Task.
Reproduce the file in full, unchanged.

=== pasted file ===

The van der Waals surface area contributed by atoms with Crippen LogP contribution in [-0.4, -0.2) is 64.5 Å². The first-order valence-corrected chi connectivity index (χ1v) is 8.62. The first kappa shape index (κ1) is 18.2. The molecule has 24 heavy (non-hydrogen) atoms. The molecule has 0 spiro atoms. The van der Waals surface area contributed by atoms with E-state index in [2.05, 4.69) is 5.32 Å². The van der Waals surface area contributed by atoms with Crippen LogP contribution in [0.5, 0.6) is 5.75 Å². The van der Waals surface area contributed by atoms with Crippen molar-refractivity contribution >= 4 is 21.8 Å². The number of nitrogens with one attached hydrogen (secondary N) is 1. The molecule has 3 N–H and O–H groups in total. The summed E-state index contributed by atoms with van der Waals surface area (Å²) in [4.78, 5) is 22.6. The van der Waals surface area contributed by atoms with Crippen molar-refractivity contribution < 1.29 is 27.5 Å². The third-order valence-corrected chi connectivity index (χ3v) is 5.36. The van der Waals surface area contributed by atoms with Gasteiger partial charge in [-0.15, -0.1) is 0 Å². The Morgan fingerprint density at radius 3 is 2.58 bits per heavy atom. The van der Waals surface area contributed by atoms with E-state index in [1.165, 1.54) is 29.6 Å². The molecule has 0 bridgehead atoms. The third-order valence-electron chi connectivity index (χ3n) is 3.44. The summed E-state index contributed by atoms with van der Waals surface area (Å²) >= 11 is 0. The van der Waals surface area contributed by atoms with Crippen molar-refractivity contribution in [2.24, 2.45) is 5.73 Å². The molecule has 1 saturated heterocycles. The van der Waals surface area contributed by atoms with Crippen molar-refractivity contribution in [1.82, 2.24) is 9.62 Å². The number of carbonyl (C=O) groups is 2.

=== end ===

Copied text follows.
The van der Waals surface area contributed by atoms with Crippen LogP contribution in [-0.4, -0.2) is 64.5 Å². The first-order valence-corrected chi connectivity index (χ1v) is 8.62. The first kappa shape index (κ1) is 18.2. The molecule has 24 heavy (non-hydrogen) atoms. The molecule has 0 spiro atoms. The van der Waals surface area contributed by atoms with E-state index in [2.05, 4.69) is 5.32 Å². The van der Waals surface area contributed by atoms with Crippen LogP contribution in [0.5, 0.6) is 5.75 Å². The van der Waals surface area contributed by atoms with Crippen molar-refractivity contribution >= 4 is 21.8 Å². The number of nitrogens with one attached hydrogen (secondary N) is 1. The molecule has 3 N–H and O–H groups in total. The summed E-state index contributed by atoms with van der Waals surface area (Å²) in [4.78, 5) is 22.6. The van der Waals surface area contributed by atoms with Crippen molar-refractivity contribution < 1.29 is 27.5 Å². The third-order valence-corrected chi connectivity index (χ3v) is 5.36. The van der Waals surface area contributed by atoms with Gasteiger partial charge in [-0.15, -0.1) is 0 Å². The Morgan fingerprint density at radius 3 is 2.58 bits per heavy atom. The van der Waals surface area contributed by atoms with E-state index in [1.165, 1.54) is 29.6 Å². The molecule has 0 bridgehead atoms. The third-order valence-electron chi connectivity index (χ3n) is 3.44. The summed E-state index contributed by atoms with van der Waals surface area (Å²) >= 11 is 0. The van der Waals surface area contributed by atoms with Crippen molar-refractivity contribution in [2.24, 2.45) is 5.73 Å². The molecule has 1 saturated heterocycles. The van der Waals surface area contributed by atoms with Crippen molar-refractivity contribution in [1.82, 2.24) is 9.62 Å². The number of carbonyl (C=O) groups is 2.